At least two respected reporters in the field — ESPN’s John Hollinger and Sports Illustrated’s Zach Lowe — suggested the Celtics as a likely destination for Diaw on Twitter.

Read More: Big man search, Boris Diaw, Boston Celtics, Charlotte Bobcats
Irish Coffee: How will this strange Celtics trip end? 03.20.12 at 4:32 pm ET
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The NBA lockout ended. Rajon Rondo nearly got traded for Chris Paul during a frenzied training camp. Paul Pierce has played his way into shape, Kevin Garnett has enjoyed a vintage Kevin Garnett season and Ray Allen is shooting better than ever because he’s wearing bigger shoes.

And that’s not all. Jermaine O’Neal played all of 25 games. Heart problems ended both Jeff Green and Chris Wilcox‘s seasons. Mickael Pietrus came on board, guaranteeing an NBA title. The Celtics lost five straight games — twice. They’ve also had two separate 10-game stretches where they’ve won nine and eight games.

Now, with one third left of this long, strange trip that has been the Celtics regular season, they sit in the Eastern Conference’s seventh playoff spot. Trailing the Bulls (38-10) and Heat (33-11) by a respective 12.5 and 9.5 games with 21 games left, the Celtics (24-21) can forget about catching either for the No. 1 or 2 seed.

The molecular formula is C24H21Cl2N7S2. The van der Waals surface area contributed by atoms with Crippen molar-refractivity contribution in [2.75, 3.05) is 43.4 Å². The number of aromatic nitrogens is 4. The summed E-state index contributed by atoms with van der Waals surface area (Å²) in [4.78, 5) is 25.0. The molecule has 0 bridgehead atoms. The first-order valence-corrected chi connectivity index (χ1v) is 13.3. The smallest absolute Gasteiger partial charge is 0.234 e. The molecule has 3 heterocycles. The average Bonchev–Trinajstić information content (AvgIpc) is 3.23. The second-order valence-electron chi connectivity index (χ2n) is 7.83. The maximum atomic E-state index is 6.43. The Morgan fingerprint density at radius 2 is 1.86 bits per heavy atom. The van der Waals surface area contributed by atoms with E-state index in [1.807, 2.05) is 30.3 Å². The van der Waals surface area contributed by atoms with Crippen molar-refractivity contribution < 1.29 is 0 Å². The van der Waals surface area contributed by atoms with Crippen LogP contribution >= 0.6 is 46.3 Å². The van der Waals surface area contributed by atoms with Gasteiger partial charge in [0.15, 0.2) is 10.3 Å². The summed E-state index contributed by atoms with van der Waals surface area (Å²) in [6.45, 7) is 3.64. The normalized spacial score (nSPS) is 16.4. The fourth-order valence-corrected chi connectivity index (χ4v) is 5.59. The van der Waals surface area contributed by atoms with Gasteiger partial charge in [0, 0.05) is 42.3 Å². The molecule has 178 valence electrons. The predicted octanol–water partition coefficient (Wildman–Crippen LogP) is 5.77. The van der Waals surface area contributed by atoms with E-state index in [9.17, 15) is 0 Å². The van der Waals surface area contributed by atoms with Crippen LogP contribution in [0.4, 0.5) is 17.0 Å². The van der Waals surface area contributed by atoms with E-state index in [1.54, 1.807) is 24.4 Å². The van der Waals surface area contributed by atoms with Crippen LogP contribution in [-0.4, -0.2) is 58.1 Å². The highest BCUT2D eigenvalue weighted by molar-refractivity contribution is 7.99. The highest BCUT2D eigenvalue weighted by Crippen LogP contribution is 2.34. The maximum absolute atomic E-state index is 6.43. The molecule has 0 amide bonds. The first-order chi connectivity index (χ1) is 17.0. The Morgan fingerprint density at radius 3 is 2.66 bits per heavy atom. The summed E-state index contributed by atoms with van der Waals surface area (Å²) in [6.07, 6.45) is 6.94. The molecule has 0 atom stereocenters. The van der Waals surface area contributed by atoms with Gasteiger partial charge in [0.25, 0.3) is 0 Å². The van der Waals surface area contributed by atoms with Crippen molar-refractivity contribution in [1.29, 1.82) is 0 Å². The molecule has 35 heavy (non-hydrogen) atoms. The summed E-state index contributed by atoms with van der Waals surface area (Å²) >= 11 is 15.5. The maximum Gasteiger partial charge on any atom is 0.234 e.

Catching the Magic (29-18), owners of a four-game lead on the C’€™s for the No. 3 seed, isn’€™t inconceivable, but more likely the Celtics will vie with the 76ers (26-20), Pacers (25-18) and Hawks (26-20) for the No. 4 seed. All are within 1.5 games of each other. The Knicks (21-24) and Bucks (20-24) are battling for the final playoff spot.

Three division winners and the conference’€™s next best team are seeded 1-4 based on records, so the Atlantic Division-leading Sixers are slotted fourth, even though the Pacers own a better record. The remaining teams are ranked 5-8 based on record, but division winners are not guaranteed a home series. So, should a lower seed own the better record, they’€™d still play four road contests in a seven-game series — negating the seeding advantage.

For example, should the Celtics win the division but have a worse record than the Pacers, they’€™d still be playing the first two games of their playoff series on the road. With all that said, let’€™s see who has the best shot of getting those three and four seeds based on how the strength of their remaining schedules.

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Read More: Boston Celtics, Indiana Pacers, NBA, Orlando Magic
Fast Break: Kevin Garnett’s heroics slay Warriors 03.15.12 at 1:04 am ET
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Unable to get a defensive stop down the stretch, tied 93-93 with the Warriors after old friend Nate Robinson tied the game on yet another drive to an open basket, the Celtics turned to Kevin Garnett, who sunk a 20-footer with 5.1 seconds remaining to help the C’s survive 105-103 and improve to 2-1 on the West Coast road trip.

Garnett finished with 24 points (12 in the fourth quarter), seven rebounds and five assists, as the Celtics (23-19) moved within 1.5 games of the 76ers in the Atlantic Division. Brandon Bass added 22 points and nine rebounds, Mickael Pietrus scored 15 points off the bench and Rajon Rondo dished out 14 assists.